Tomorrow is never promised.
We’ve all heard it, but do we believe it? U.S. Army Lieutenant General Karen Gibson may understand this more than most. Both a combat veteran and a breast cancer survivor, Gibson has faced her fair share of uncertain tomorrows, on and off the battlefield.
Gibson, ODNI’s Deputy Director of National Intelligence for National Security Partnerships, was diagnosed with breast cancer in 2007 while gearing up for a combat deployment to Baghdad.
“I’d already been thinking about mortality… I was ready to commit myself fully to the war in Iraq,” Gibson said. “Instead I found myself in a battle I had not expected, hoping to wear a little pink ribbon labelled ‘Cancer Survivor’ instead of an Iraqi Campaign Medal.”
Her crisis started during a routine follow-up visit to the Fort Bragg, NC Radiology Clinic. She found herself in the waiting room listening to the names of other Soldiers being called for their appointments, but something was different when they called her name.
“In typical Fort Bragg fashion, the nursing staff barked out each name as patients were summoned for vitals. ‘Smith! Jones! Walters!’” Gibson said. “But the nurse’s voice softened when she looked up and said, “LTC Gibson? Please come with me,” putting an arm around my shoulder.”
Her life has not been the same since.
Walking out of the doctor’s office that day she felt like she had been hit in the face with a two-by-four. She could not believe she had cancer or that she must begin treatment immediately as the doctor advised.
Immediately was not exactly going to work for Gibson. She had other priorities – and at the top of the list was getting herself and her soldiers ready for the war they were about to enter.
Except Gibson was about to enter a more personal war she had not prepared for at all – cancer.
“The doctor wanted to schedule a biopsy but I told him I’d be unavailable until Friday because I was needed to brief some Hill staffers on the war effort,” she said. “He looked me straight in the eye and said soberly, ‘You’ve been taking care of the Army for a long time. Now you need to take care of yourself.’”
But Iraq is where Gibson wanted to be, not a doctor’s office. She could not stand the thought of her team going to war without her.
As Gibson and the doctor developed a treatment plan, she kept asking, “How soon can you get me to Baghdad?”
Unfortunately, for Gibson, Baghdad was not in the picture for her anytime soon.
Soldiers endure physical challenges while serving in the Army, but Gibson found cancer was more of a mental and emotional test despite five months of chemotherapy, a mastectomy, and 39 additional weeks of drug infusions. For her, the real challenge was finding a new purpose.
She felt useless to the Army. She felt she let her team down.
“I asked to be treated at Bethesda, at the time a Navy hospital, because I didn’t want to be around Soldiers at Walter Reed if I couldn’t be one myself,” Gibson said.
She joined a support group to help deal with this challenge, hoping they would sympathize with her struggles. But even fellow cancer patients did not understand what Gibson was facing.
“I joined a support group and was thrust for the first time into the world of my contemporaries, middle-aged women. ‘And now I can’t go to Baghdad,’ I’d moan as we went around the circle, sharing our concerns. ‘Oh, thank heavens!’ the others would sigh with relief. Nobody understood me,” she said.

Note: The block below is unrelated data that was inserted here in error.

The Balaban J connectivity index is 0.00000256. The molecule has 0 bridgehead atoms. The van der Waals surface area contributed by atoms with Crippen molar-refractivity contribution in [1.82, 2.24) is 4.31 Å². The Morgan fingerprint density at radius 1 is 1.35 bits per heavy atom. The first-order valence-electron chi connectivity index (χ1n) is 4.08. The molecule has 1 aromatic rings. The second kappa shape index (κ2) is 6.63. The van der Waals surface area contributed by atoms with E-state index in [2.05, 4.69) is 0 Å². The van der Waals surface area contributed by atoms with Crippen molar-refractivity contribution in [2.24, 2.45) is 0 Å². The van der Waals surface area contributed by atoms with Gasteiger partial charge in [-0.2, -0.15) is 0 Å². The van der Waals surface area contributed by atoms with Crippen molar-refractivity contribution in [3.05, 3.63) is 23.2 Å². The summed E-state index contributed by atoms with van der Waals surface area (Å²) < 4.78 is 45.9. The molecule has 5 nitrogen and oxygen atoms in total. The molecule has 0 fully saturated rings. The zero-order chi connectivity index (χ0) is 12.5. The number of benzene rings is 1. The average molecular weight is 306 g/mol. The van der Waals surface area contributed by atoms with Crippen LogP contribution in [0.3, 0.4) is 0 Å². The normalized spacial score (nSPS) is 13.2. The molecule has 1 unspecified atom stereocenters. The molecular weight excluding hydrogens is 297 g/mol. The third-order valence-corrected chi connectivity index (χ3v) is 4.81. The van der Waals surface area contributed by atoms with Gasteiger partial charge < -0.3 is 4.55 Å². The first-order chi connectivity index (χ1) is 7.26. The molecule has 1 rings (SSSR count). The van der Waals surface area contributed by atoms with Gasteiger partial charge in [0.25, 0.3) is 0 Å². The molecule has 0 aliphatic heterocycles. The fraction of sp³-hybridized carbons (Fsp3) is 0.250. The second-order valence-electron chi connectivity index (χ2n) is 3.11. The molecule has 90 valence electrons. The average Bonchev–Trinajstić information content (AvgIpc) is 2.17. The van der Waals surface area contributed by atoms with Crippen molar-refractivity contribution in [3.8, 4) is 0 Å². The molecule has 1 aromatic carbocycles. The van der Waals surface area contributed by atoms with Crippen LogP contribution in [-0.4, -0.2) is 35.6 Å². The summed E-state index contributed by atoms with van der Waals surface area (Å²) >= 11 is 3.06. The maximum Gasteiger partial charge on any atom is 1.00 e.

At the toughest times, she relied on what the Army had instilled in her at a very young age – the Warrior Ethos – “…I will never accept defeat, I will never quit…” Although they were far across the ocean, her leaders and fellow Soldiers motivated her.
“As I shuffled around the neighborhood at a snail’s pace, I pictured my teammates in Iraq, driving around under dangerous conditions and giving their best for our nation,” Gibson said. “This inspired me and kept me from giving up altogether.”
Luckily for Gibson, this was a war she eventually won.
She learned a lot about herself during this experience, to include drawing on eyebrows.
“When my hair fell out, I learned to draw eyebrows with a dramatic Nicole Kidman arch. Unfortunately, I couldn’t draw two identical ones – my appearance was jarringly asymmetrical,” Gibson joked. “But I looked okay if viewed from the side.”
After the depths of her disappointment, finding the humor in her circumstances was an important part of getting back to some semblance of a normal life, if not the Soldier’s life she to which she had been so accustomed. And what’s more normal than finding new ways to embarrass your kids.
“I even felt a subversive, juvenile thrill from shocking others by going around bald and threatening my kids that I might just loiter at the mall some afternoon in a black leather biker’s jacket, hands in pockets with an unlit cigarette dangling from my mouth, waiting for security to tell me to move along,” Gibson said.
Gibson is forever changed.
She has a deeper relationship with her family, she developed a new sense of empathy for those who are lonely or facing challenges, and she grew stronger in her marriage.
“I once read that crisis reveals our true character, much as strong winds expose a tree’s shape by removing its leaves,” she said. “I still can’t say I’m glad I had cancer, but the experience clearly influenced who I am today.”
Not every life or death struggle takes place on the battlefield. The journey Gibson faced was one where her tomorrow’s were sometimes uncertain.
“Never take your life for granted. Sometimes, stuff happens, and one day that stuff will be bad, so live your life to the fullest, notice and be grateful for goodness and beauty, and take care of one another, every single day.”
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